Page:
Pune, Maharashtra (India) – Oct. 24, 2010: Cooks prepare traditional Indian food under a carnival tent. Every year before Diwali festival, a carnival isorganized by the government where rural culture of India is celebrated. (Dreamstime)

Then began the artistry of filling the rolled ‘puris’ of the dough that was covered with a wet cloth to stop it from drying out. The ‘puris’ would be folded in half moons and then filled with just the right amount of the sweet mixture and then the edges would be sealed and then came the fascinating part of pinching the edge to create the lace like border. Some ‘masi’ would be patient enough to teach one how to do it. Frying them on low flame in ‘ghee’ was yet another art. ‘Ghughras’ should not be over fried or they would taste bitter and burnt. They had to be browned perfectly, and tasted and approved.

The parties continued at other ‘aunties’ houses who also made special fried snacks ‘cholafali’ and ‘mathiya’. Both the items required a lot of preparations of the dough and so the parties at their houses were two-day parties.

Huge plates of prepared goodies were distributed to all the neighbors and packed boxes were given to the maid to take to her family. Diwali was her time for shining and being rewarded. And mothers who believed making one person happy and satisfied would give the maid a full month’s salary as bonus, new ‘nav vari sari’ and clothes for the children. No wonder the maid who was the reigning queen of the family would scold one for not going for the shower early in the morning, and would do anything for the mother who would advance her money from time to time through the year.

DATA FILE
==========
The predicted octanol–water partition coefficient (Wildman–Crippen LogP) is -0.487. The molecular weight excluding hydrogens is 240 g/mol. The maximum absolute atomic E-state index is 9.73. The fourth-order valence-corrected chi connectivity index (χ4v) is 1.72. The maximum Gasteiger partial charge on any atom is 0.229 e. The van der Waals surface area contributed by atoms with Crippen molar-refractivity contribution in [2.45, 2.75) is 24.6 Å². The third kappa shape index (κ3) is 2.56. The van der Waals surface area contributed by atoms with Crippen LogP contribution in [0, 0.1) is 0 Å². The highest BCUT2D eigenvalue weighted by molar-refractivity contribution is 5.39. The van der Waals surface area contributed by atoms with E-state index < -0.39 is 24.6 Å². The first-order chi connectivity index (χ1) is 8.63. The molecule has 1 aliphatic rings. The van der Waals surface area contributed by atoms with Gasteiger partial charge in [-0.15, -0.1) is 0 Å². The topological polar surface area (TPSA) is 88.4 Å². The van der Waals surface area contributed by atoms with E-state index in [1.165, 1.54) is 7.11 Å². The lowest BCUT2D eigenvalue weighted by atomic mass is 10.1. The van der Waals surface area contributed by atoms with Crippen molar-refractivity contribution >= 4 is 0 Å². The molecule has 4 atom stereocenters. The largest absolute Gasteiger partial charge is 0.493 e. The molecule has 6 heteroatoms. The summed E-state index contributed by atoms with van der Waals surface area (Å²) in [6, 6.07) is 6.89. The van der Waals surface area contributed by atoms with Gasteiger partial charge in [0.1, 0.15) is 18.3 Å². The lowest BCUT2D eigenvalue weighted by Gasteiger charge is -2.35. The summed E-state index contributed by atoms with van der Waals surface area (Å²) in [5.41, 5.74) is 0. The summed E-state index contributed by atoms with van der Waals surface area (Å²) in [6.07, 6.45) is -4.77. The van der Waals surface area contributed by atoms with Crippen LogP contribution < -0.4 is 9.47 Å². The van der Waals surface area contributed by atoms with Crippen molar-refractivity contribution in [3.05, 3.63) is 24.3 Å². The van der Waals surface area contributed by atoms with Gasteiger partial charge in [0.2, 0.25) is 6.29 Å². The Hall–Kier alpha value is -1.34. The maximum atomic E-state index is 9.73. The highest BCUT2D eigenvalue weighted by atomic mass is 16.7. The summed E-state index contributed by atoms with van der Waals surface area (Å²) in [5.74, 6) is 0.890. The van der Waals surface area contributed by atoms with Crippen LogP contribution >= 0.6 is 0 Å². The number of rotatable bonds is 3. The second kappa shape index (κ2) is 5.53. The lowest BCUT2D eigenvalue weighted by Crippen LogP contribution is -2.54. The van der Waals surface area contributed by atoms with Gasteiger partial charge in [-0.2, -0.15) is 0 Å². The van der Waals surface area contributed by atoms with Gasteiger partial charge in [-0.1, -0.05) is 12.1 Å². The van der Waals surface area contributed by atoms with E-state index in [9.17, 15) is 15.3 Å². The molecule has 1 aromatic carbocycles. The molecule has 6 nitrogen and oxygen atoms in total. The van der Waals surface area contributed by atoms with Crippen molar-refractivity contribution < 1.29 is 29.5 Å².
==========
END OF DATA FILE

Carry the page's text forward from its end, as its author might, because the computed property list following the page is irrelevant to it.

But the cook off parties came later. Before those came the crazy days of cleaning every inch of the house. Thorough dusting of each corner of the ceiling, lights and fans and wiping with wet cloth was only the beginning. Then furniture would be moved around and the floors would be washed on which the children had a field day sliding and creating a mess till they were shouted out of the house by the maid and the mother both of whom were on their knees on the floor. Windows were washed, walls were wiped clean. New curtains and new cushion covers were part of the Diwali welcoming committee.

The nights were given to firecrackers, but in limits, and were shared with the neighbors. But firecrackers were not very attractive to light. Walking up to them with a lit sparkler, bending over and lighting and then moving away quickly required special skills. It was more fun to watch them after they were lighted. And so one would butter up older brother to light them, and would be obliged seemingly grudgingly.

Now, as one looks back on those days, one wonders where has the joy of those days disappeared. Growing up and getting older should have increased the joy, and not reduced it. Perhaps, however superficial everything seems, one must repeat some of the rituals in the hope of recreating the joy. Diwali may be the festival of lights, but it is more a festival of hope. Hope in future, in the rewards of hard work, in the support of friends and partners, in the children and their future, in reaching an old age of contentment. The joy is within the heart, buried under everyday stresses. The rituals will help find it. So light the lamps, clean the house, clean the heart of grudges, eat sugar free sweets, visit friends, and have a chatty Diwali!!